Growing a financial community in Winnipeg’s North End
Determination, hard work and partnerships have contributed to the revival of a neighbourhood that is steeped in history and pride.
Assiniboine Credit Union’s North End branch at 360 McGregor Street opened nearly seven years ago in January 2012. At that time, mainstream banks had all but abandoned the neighbourhood — leaving fringe financial services like cheque-cashing and payday loan outlets as the only options for many.
ACU saw a need for accessible and affordable financial services — something that aligned with one of the credit union’s driving principles. Since opening, the branch has continued to attract members. The branch now has more than 2,200 members, up from 1,300 in 2016.
We’re still growing and it’s not slowing down,” said Kristi Tkach, Branch Manager since 2015. “You think it’s a small community, but over the past two years we’ve almost doubled our membership base. There is a real need for us to be here.”
Opening a North End location
In the lead-up to the opening, ACU, along with the North End Community Renewal Corporation (NECRC), SEED Winnipeg and other organizations, set up the Community Financial Access Centre to better understand the neighbourhood’s needs.
It was about getting an idea of what the community wanted,” said Brent Differ, the original McGregor at College Branch Manager and current Financial Advice Leader at ACU’s Rivergrove Financial Advice Centre.
“People are passionate about this community, including those who lived here in their youth. They saw the opportunity to work on the revitalization of an area they considered home, whether or not they live here anymore.”
When ACU gauged the commitment of prospective investors in a new branch, the response exceeded expectations.
“Members of the community basically said they’ll put their money in and open accounts to ensure this happens,” Brent said.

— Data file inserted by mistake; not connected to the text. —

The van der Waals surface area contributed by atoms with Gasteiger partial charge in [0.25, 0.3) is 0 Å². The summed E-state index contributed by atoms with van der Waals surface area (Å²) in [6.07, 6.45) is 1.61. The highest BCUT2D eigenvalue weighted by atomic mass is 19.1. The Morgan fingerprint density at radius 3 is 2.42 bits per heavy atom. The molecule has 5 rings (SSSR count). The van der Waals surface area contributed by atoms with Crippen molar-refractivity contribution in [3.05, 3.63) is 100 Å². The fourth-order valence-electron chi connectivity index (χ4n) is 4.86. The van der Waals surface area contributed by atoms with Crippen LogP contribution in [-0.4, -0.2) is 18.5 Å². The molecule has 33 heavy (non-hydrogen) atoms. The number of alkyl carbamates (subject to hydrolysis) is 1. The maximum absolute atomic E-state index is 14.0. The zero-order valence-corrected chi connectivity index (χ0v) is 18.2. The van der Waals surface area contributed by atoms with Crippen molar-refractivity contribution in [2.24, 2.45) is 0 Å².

“There was an excitement in the community and within ACU as an organization,” Kristi recalled. “No one was really opening new branches.”
Part of the North End community
For mainstream banks, decisions on branch viability are about net profits, but for ACU, the decision-making process goes deeper.
“It’s because we have a triple bottom line,” Kristi said of ACU’s focus on positive social impact and environmental and economic sustainability.
It’s still about the branch being profitable,” Brent added. “The branch provides all the services other branches do. Mortgages done here have a real social impact because it is an underserved community. It’s not just about memberships, it’s people bringing their investments, their credit and making this is a full-service branch and contributing to that social goal.”
The branch’s building was formerly home to an RBC outlet that closed in the mid-1990s. The new ACU branch had to work to gain the trust of a neighbourhood abandoned by mainstream banks.
It took a lot to build that membership, just because I think people were waiting to see if we’d stick around,” Brent said. “It’s further proof that ACU is walking the talk. We can talk about economic development and social impact, but it was actually turning an unoccupied building into something valuable for the community.”
But stick around ACU did. Most of the branch’s staff live in the area and share the pride of North Enders.
“We’re proud to work here,” Kristi asserted. “Our staff members love working here serving the members. We live and work here. We’ll always be here. I think it’s who ACU is.”
A positive impact on members’ lives
A community of more than 30,000, the culturally diverse North End has Canada’s highest urban concentration of Indigenous Peoples, is home to a high percentage of newcomers to Canada, and has the youngest population in Winnipeg.
“Many of our new members opening accounts may never have had a bank account, so we focus a lot on financial literacy and educating new members,” Kristi explained. To help educate their young members, branch staff have held presentations for youth groups on the basics of banking and hosted homebuyers’ seminars.